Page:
Kevin the Pirate thanks his training for the London Marathon for saving his life, and now he’s doing it all again to raise money for cats
Known as Kevin the Pirate to his friends and supporters, Kevin Galer from Walsall runs marathons with a smile on his face, rum in his flask and a black parrot named Russell on his shoulder.
But behind the smiles and fun is the stark reality that 65-year-old Kevin would have died in 2018 if he hadn’t begun running in aid of his local children’s charity.
Kevin is the first to admit that he was overweight and unfit when Acorns Children’s Hospice invited him to take on the London Marathon.
Always one to face a challenge head-on, Kevin, who has raised over £10,000 for good causes, agreed and started training for Couch to 5k then the Great Birmingham Run before completing the London Marathon, Great North Run and Great Birmingham Run for a second time, all in 2018.
Unknown to Kevin, his years of leading a less healthy lifestyle had taken their toll and he had a heart attack in December 2018, just two months after his last race of the year.
“After my heart attack and subsequent surgery, I asked whether I’d put my body through too much by taking on the running events,” said Kevin. “The cardiologist told me it was the training and running that saved my life.
“After that, I knew I had to get back to running and to my family’s horror I entered the ballot for London 2020 but COVID-19 changed everything. Initially lockdown was about drinking more than training but a friend got me kicked into action and we did the marathon virtually with only two weeks of training.”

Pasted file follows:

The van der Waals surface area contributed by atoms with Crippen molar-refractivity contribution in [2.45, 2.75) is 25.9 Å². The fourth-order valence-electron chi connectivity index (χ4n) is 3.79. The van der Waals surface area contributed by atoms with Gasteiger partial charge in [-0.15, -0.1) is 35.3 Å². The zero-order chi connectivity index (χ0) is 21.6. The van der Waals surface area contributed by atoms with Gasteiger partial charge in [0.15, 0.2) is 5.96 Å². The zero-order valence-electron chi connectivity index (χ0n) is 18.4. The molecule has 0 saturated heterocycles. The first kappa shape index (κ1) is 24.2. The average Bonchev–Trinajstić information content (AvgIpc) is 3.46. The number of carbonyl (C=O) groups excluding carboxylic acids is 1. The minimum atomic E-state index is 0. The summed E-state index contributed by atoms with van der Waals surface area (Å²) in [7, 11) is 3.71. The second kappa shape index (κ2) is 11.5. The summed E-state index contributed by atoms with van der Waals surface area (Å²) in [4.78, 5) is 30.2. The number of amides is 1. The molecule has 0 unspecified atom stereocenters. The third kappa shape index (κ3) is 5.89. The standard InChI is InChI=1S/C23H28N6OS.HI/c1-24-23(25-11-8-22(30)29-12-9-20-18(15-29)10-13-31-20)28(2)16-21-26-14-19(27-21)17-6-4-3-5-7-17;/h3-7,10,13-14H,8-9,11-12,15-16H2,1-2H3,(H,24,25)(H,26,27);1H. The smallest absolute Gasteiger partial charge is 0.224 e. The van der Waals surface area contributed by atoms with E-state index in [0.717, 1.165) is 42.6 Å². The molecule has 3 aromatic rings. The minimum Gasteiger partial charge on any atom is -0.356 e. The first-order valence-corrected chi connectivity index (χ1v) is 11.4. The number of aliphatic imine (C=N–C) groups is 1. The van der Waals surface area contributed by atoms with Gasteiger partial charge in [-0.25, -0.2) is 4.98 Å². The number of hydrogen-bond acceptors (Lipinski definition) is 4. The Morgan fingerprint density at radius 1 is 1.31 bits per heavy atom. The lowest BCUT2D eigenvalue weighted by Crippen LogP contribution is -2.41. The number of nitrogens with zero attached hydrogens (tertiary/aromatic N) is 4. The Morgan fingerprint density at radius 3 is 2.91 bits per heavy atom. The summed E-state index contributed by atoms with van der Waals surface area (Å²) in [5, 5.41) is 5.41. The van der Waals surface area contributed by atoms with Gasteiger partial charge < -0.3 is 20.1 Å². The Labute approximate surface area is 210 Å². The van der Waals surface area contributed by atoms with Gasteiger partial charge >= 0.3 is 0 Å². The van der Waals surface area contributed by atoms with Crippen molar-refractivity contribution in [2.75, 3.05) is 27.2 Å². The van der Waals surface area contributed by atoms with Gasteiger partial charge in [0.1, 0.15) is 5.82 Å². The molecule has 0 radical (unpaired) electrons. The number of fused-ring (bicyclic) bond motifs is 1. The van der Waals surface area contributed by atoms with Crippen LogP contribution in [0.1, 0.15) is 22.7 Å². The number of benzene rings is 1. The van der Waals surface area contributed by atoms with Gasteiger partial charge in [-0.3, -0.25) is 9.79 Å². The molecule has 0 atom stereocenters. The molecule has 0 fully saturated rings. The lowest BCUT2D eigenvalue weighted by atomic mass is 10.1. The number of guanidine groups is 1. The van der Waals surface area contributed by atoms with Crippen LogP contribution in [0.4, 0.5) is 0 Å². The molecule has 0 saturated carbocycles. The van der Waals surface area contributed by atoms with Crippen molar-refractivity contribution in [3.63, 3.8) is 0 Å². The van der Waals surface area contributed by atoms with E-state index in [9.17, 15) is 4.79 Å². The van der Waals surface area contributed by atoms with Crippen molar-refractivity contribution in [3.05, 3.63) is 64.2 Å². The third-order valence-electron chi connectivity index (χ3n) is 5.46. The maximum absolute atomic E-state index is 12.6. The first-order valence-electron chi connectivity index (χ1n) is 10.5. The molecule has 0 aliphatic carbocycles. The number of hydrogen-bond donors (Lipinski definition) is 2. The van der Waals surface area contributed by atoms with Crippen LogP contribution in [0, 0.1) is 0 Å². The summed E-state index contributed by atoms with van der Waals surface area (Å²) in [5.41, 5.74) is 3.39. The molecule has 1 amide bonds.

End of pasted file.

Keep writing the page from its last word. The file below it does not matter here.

As the lockdowns deepened Kevin’s life took a turn. He was diagnosed with sciatica in February this year and unable to run, needing to maintain isolation and struggling with work and financial issues, Kevin tried to take his own life.
“It was a very dark time, but helped by my wife and daughters, I was diagnosed with clinical depression and put on medication,” explains Kevin. “Soon after, a close friend encouraged me to do a Parkrun and lacing up my trainers once more also helped the depression start to lift.
“I have received incredible support on social media and from running groups which has empowered me to talk more openly about my mental health. We all need to talk about it – men in particular will too often suffer unnecessarily in silence.”
Kevin soon started training again and took part in the virtual London Marathon on 3 October and the virtual Boston Marathon on 10 October. Now he’s working towards the 2022 London Marathon where he’ll be raising money for Cats Protection.
Kevin added: “We have five cats, my wife works at the Cats Protection shop in Aldridge and our whole family has volunteered either in the store or helping our local branch with fostering, adoptions and trap, neuter and return work with feral cats in the community, so it’s a cause that means so much to us all. Of course I’ll be leaving my parrot at home on race day and will be running with a black cat mascot on my shoulder instead.”
Kevin has set himself a fundraising target of £2,000 and anyone wishing to sponsor him can visit his JustGiving page.
Despite the serious reasons behind running, Kevin never takes himself too seriously nor loses sight of the fun and exhilaration of a great race – especially when he draws cheers of support from the crowd for his pirate outfit.
“Never ask me for any genuine advice on training and running, I do it with the sole ambition of having fun and finishing,” said Kevin. “I finished both London Marathons and the Great North Run with a water bottle full of rum and black.”
Cat fans who are keen to join Kevin and take part in a running event for Cats Protection can reserve a place in one of next year’s biggest races or get in touch with Gina in the Events team to find out more on 01825 741 960 or firstname.lastname@example.org